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USA Today Shames Average Americans for Spending Money on “Nonessentials” Like Lunch

USA Today and The Motley Fool $18,000 in nonessentials

It feels as though every few months another tone-deaf tweet or graph goes out from a major brand about how economically struggling people are in that state because of spending money on, you know, being alive. The latest comes courtesy of USA Today, with a chart connected to an article that warns we’re in dire financial straits because of expenses like Netflix and food.

Writer Maurie Backman of financial services site The Motley Fool (syndicated onto USA Today) would like for you to know:

[…] the average adult in the USA spends $1,497 a month on nonessential items, according to research commissioned by Ladder and conducted by OnePoll. All told, that’s roughly $18,000 a year on things we can all do without. And that’s a lot of money, considering the extent to which Americans are letting their savings and other crucial goals fall by the wayside.

It’s true that many Americans do not have savings (the article says that 60% of adults in America could not cover a $1k expense, and also water is a thing that is wet). But I’m going to go out on a limb and say that soaring costs of living, brutally stagnant wages, and financial burdens like healthcare and student loans are to blame more than the fact that you went for a haircut or bought yourself a cup of coffee in the morning.

“You don’t need that,” chides USA Today’s headline. Maybe I’m technically capable of cutting off my own hair and never ordering a pizza to my home ever again, but is this really the way to fix a broken economy and ensure that I have savings and the ability to retire before I’m 120?

I was hardly the only one who saw something wrong with this picture. The tweet was swiftly “ratioed,” with more than 8k replies, almost all of them angry or a sarcastic rebuttal.

And God was quick to point out the total fallacy of Backman’s argument: if “the average adult” were to suddenly curtail all of these allegedly “nonessential” expenses, the economy would spiral into even further flaming chaos. (Thanks, God!)

BRB trademarking “mist yourself like an air plant” for the post-apocalypse.

Several users highlighted that eliminating these “nonessentials” would essentially remove all activities, nutrients, and pastimes.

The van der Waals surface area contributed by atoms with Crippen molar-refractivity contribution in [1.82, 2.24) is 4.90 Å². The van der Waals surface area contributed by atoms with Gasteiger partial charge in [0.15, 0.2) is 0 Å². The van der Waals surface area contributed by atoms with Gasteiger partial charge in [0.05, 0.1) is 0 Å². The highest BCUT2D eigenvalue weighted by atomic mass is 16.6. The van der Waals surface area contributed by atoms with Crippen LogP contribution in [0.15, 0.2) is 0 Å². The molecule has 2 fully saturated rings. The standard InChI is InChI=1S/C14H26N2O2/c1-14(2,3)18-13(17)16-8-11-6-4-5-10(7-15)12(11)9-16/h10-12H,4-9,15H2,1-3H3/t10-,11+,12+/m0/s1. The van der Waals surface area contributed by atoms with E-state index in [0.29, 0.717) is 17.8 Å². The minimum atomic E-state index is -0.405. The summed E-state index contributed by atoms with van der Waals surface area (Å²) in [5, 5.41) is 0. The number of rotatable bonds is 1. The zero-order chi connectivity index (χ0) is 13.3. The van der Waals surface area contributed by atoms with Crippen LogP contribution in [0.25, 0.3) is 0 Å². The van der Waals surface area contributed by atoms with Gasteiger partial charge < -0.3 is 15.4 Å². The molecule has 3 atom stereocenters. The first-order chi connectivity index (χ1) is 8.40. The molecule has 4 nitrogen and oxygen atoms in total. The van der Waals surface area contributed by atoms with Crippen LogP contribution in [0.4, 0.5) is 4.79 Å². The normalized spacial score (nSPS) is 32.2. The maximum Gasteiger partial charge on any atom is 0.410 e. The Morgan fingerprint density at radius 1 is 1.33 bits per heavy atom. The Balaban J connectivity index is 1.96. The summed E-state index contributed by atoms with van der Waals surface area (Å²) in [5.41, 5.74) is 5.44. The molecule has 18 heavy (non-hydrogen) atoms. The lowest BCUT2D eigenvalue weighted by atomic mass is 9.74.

I don’t know about you, but I’m having trouble keeping the patronizing advice on why so many people are struggling and how to fix it straight. Am I not indulging enough and thus killing industries, or is the reason I can’t ever buy a home because of an indulgent breakfast fruit?

USA Today would further like you to consider:

Now you might argue that gym classes are an essential component of staying healthy, and rideshares are a means of traveling safely. But many of these costs can easily be minimized or eliminated without affecting your well-being. Take restaurant meals, for example. If anything, they tend to lead to overeating, and at more than $200 a month, they’re eating up a large chunk of the average American’s income.

Screw your health and safety! But since they can’t think of ways to cut those particular expenses without spelling “WE’RE MONSTERS BORN OF LATE STAGE CAPITALISM” in the margins of the newspaper, they’re going to instead shame you into the presumption that you’re overeating if you dare attend a restaurant.

Don’t worry, there’s an easy way to “bridge the $1k gap” of achieving a mythical three months of saved living costs in a mere month just by cutting out all of your food and drinks. I’m not sure how much Maurie Backman thinks many of us are making per month, but this would … not work. In the meantime, you should probably cancel your gym membership and Netflix in order to retire.

For example, if you’re $1,000 shy of having three months of living costs in the bank, you might cut back on restaurants, drinks, lunches and takeout for a month or two until you’ve bridged that gap. From there, you might slash two of those expenses to pay for a life insurance plan, and cancel a streaming service or two and your gym membership to eke out money for a retirement account. It doesn’t matter which expenses you cut, as long as you’re getting yourself into a better spot financially.

But if you’re already well-off, indulge away! This is America!

Of course, if your savings are robust, you don’t have unhealthy debt and you’re able to consistently fund a retirement plan and pay for the right insurance, then by all means, spend $18,000 a year on nonessentials if you can afford to.

If you’re looking for the defining tweets of our times:

Curious, isn’t it, that we so rarely see such a thing—shaming, blaring graphs about the mega-rich and what “nonessentials” they’re “wasting” their money on, instead of, say, improving the lives of their workers if they’re CEOs or business owners, paying a fair tax rate, or giving to charity.

The average person, struggling to make ends meet, juggling bills and loans, and occasionally enjoying a beverage or a trip to the gym or a TV show on Hulu, can barely conceive of how much money these people have and often actually waste. I know I actively force myself not to think about it out of self-preservation. Or else I’d be building a guillotine out of scavenged parts, since wood and metals at Home Depot would be too much of an over-the-top expense.

(via USA Today, image: Pexels /Twitter)

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Kaila is a lifelong New Yorker. She's written for io9, Gizmodo, New York Magazine, The Awl, Wired, Cosmopolitan, and once published a Harlequin novel you'll never find.